On Thursday, Haitian ambassador to Mexico, Guy Lamothe, accompanied with the Mayor of Tijuana, Juan Manuel Gastelum, as well as officials of the Secretary of Foreign Affairs, the National Institute of Migration (INAMI), visited one of the largest community of Haitian immigrants in Mexico.

The visit was part of a larger effort by the Mexican government to highlight its recent steps to deal with the unprecedented number of Haitian nationals who came from Brazil in the hope of getting an asylum in the United States, but are now stuck at the border since Donald Trump has taken office as President of the US.

On this occasion ambassador Lamothe shared brief moments with a group of Haitian women and men from the Salesian Breakfast Room, where they receive a place to sleep and medical attention.


Haitian Ambassador oversees treatment of compatriots

"My visit is to see the treatment that my compatriots are receiving from the authorities of Tijuana and to evaluate the integration of these people into society," said the ambassador of Haiti. 

"We are here to sensitize the Haitians to come to immigration to regularize and to take advantage of the time they are in Tijuana, because it is a global city and Haitians must take advantage of this space."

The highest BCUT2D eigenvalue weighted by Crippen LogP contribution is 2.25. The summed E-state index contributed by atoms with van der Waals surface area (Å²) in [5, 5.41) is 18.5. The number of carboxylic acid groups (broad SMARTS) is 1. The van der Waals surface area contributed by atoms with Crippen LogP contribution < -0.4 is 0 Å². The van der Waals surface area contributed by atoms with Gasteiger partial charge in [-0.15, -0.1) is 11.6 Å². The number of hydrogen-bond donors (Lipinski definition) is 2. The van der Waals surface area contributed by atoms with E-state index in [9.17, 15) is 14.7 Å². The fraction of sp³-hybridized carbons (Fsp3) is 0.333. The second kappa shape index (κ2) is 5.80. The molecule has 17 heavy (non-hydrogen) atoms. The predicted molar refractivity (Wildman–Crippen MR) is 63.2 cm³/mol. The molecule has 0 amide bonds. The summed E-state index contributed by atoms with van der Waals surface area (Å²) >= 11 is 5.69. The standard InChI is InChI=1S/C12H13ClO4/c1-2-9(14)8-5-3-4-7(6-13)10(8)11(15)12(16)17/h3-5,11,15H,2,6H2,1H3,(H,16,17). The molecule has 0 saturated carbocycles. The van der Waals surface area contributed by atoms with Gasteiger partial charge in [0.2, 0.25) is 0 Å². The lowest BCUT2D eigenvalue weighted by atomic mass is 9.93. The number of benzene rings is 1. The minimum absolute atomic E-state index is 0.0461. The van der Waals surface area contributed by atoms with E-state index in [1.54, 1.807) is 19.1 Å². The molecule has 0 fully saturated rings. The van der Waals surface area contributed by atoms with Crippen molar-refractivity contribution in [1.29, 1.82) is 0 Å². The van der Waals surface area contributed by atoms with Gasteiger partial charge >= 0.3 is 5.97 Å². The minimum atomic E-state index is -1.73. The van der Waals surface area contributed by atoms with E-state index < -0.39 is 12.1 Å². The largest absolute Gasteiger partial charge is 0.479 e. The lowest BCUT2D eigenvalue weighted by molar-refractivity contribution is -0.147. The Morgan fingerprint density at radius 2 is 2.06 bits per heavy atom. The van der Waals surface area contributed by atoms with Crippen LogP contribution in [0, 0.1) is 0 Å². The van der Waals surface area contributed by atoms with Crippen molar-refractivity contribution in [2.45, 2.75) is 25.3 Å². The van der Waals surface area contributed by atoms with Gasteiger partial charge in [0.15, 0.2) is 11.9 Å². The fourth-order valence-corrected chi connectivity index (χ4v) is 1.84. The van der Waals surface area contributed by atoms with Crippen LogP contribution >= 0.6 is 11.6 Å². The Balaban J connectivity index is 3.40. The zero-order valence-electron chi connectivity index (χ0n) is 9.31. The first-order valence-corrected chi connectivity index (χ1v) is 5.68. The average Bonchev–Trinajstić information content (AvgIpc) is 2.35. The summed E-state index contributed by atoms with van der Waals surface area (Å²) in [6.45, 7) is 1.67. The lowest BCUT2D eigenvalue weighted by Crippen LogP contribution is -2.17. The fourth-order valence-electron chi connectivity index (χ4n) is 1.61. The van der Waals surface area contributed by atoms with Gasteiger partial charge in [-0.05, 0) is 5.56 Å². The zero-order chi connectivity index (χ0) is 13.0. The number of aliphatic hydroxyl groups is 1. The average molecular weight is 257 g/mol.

For Mexican immigration officials, the objective of the meeting is to work hand in hand with the various governmental entities and in an organized way, continue to support the Haitian community and encourage them to regularize, so they can have legal documents, education, a sense of belonging and a more solid future in the workplace.

"Tijuana is a city complemented by a cultural mosaic, it is a noble land that shelters and welcomes, the situation that we live is seeing as an area of ​​opportunity, we want to do what is necessary to include these people to the productive life and this way we can grow together, "said the mayor to those present.

"We have greatly appreciated the humanitarian way they have received our compatriots from Haiti, in addition to the facilities they have shown to make them part of Mexico and the solidarity they show in making them feel more like one of them," emphasized the Haitian ambassador , Guy Lamothe to reporters as he was leaving.

According to the Federal Ministry of the Interior, some 3,700 Afro-descendant migrants, mostly from Haiti, remained permanently in the state, especially in Tijuana.